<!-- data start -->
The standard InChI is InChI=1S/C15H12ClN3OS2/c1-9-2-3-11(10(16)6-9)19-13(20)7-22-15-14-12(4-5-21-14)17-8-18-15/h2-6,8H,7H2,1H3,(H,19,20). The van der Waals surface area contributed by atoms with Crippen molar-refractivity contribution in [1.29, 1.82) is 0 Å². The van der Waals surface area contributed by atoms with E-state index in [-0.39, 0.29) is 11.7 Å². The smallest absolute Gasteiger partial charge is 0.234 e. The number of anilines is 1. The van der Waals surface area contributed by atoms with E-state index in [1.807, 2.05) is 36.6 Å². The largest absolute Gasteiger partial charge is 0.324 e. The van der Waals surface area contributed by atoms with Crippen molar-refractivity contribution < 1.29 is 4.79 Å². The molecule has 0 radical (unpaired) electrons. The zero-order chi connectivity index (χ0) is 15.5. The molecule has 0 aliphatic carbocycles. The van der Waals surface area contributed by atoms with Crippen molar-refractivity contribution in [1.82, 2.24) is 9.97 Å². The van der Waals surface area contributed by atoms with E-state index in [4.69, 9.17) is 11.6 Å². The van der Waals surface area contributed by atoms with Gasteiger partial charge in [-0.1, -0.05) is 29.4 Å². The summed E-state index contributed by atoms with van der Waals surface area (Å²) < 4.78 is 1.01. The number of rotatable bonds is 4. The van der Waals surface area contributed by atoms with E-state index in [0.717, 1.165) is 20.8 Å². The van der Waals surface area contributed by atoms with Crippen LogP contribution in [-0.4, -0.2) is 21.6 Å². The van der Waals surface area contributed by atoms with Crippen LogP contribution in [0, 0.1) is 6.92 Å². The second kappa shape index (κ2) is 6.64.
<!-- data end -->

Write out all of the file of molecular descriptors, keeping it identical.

The standard InChI is InChI=1S/C15H12ClN3OS2/c1-9-2-3-11(10(16)6-9)19-13(20)7-22-15-14-12(4-5-21-14)17-8-18-15/h2-6,8H,7H2,1H3,(H,19,20). The van der Waals surface area contributed by atoms with Crippen molar-refractivity contribution in [1.29, 1.82) is 0 Å². The van der Waals surface area contributed by atoms with E-state index in [-0.39, 0.29) is 11.7 Å². The smallest absolute Gasteiger partial charge is 0.234 e. The number of anilines is 1. The van der Waals surface area contributed by atoms with E-state index in [1.807, 2.05) is 36.6 Å². The largest absolute Gasteiger partial charge is 0.324 e. The van der Waals surface area contributed by atoms with Crippen molar-refractivity contribution < 1.29 is 4.79 Å². The molecule has 0 radical (unpaired) electrons. The zero-order chi connectivity index (χ0) is 15.5. The molecule has 0 aliphatic carbocycles. The van der Waals surface area contributed by atoms with Crippen molar-refractivity contribution in [1.82, 2.24) is 9.97 Å². The van der Waals surface area contributed by atoms with E-state index in [4.69, 9.17) is 11.6 Å². The van der Waals surface area contributed by atoms with Gasteiger partial charge in [-0.1, -0.05) is 29.4 Å². The summed E-state index contributed by atoms with van der Waals surface area (Å²) < 4.78 is 1.01. The number of rotatable bonds is 4. The van der Waals surface area contributed by atoms with E-state index in [0.717, 1.165) is 20.8 Å². The van der Waals surface area contributed by atoms with Crippen LogP contribution in [-0.4, -0.2) is 21.6 Å². The van der Waals surface area contributed by atoms with Crippen LogP contribution in [0, 0.1) is 6.92 Å². The second kappa shape index (κ2) is 6.64.